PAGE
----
Discussions on the history and historiography of Australia's New England

Wednesday, October 09, 2013

History revisited - pressed for change

One current exhibition at Sydney’s Powerhouse Museum is called Technologies that Changed Our Minds. The display looks at some of the technologies that fundamentally changed our concept of who we are and our place in the universe.

That’s interesting in itself, but I was interested to discover that one exhibit had a uniquely Armidale connection. This is an Albion cast iron hand printing press manufactured by A Wilson & Sons, London, in 1850. Albion hand printing press, 1850 Expresd

While heavy, it’s not an especially large piece, with a height of 1.4m, a width of .87 metres and a depth of 1.8m. However, the story of that press is partly the story of Australia itself.

On 26 July 1839, Henry Parkes and his wife arrived in Sydney as assisted immigrants on board the Strathfieldsaye, along with a baby born just two days before. Parkes had limited formal education, but loved writing and began publishing poems and articles. He also developed an interest in politics and was attracted to the radical wing in colonial politics.

In April 1850, he joined with the Reverend John Dunmore Lang and J R Wilshire to establish the Australian League to work for universal suffrage and the transformation of the Australian colonies into a 'Great Federal Republic'.

Lang occupies an important place in New England history, for having campaigned successfully for self-government first for Port Phillip (Victoria) and then Moreton Bay (Queensland), he turned his attention to the achievement of self-government for Northern New South Wales. Here he failed, although the campaign would continue.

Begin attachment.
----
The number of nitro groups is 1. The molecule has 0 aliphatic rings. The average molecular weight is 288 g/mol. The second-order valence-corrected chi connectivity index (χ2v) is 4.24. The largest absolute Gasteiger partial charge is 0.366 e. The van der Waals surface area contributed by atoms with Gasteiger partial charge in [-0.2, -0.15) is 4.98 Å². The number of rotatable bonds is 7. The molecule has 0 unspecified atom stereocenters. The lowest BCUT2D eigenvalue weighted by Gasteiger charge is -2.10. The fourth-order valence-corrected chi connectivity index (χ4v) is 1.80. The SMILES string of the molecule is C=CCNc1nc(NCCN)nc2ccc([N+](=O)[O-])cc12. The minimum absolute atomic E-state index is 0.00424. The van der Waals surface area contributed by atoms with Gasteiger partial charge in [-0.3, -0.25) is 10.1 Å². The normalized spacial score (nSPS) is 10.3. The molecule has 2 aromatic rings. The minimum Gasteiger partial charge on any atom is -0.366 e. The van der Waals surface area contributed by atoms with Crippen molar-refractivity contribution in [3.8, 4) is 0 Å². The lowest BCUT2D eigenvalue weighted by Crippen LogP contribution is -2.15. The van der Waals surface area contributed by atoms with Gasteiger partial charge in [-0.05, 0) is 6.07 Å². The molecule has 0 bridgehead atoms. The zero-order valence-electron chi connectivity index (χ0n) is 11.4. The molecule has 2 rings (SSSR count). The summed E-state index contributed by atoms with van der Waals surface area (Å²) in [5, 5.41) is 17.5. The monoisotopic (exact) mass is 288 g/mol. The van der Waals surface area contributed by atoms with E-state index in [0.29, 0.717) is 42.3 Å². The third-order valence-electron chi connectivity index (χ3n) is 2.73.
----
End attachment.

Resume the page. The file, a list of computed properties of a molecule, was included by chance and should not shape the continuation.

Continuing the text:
In the fluid politics of the time, Parkes began to shift his support to the liberals who, like the radicals, were opposed to the constitutional views of the conservatives led by William Charles Wentworth,

Late in 1850 Parkes found support to set up as editor-proprietor of the Empire, using the Albion printing press The paper began as a weekly, but quickly moved to a daily as it became the chief organ of nineteenth mid-century liberalism

Sadly, Parkes was no business man. Indeed, he spent much of his working life on the edge of bankruptcy to the sometimes distress of his family. By 1856, the Empire was in financial trouble. The Albion press had to be sold.

The purchasers were William Hipgrave and Walter Craigie who loaded their newly acquired printing press onto a bullock dray and set out from Maitland early in 1856 to found the Armidale Express,

The press remained in Armidale until 1929 when it was given to the Technological Museum by Armidale Newspapers Ltd. Now, all these years later, you can see this historic piece of machinery.

Note to readers: This post appeared as a column in the Armidale Express Extra on 2 October 2013. I am repeating the columns here with a lag because the columns are not on line outside subscription. You can see all the Belshaw World and History Revisited columns by clicking here for 2009, here for 2010, here for 2011, here for 2012, here for 2013.

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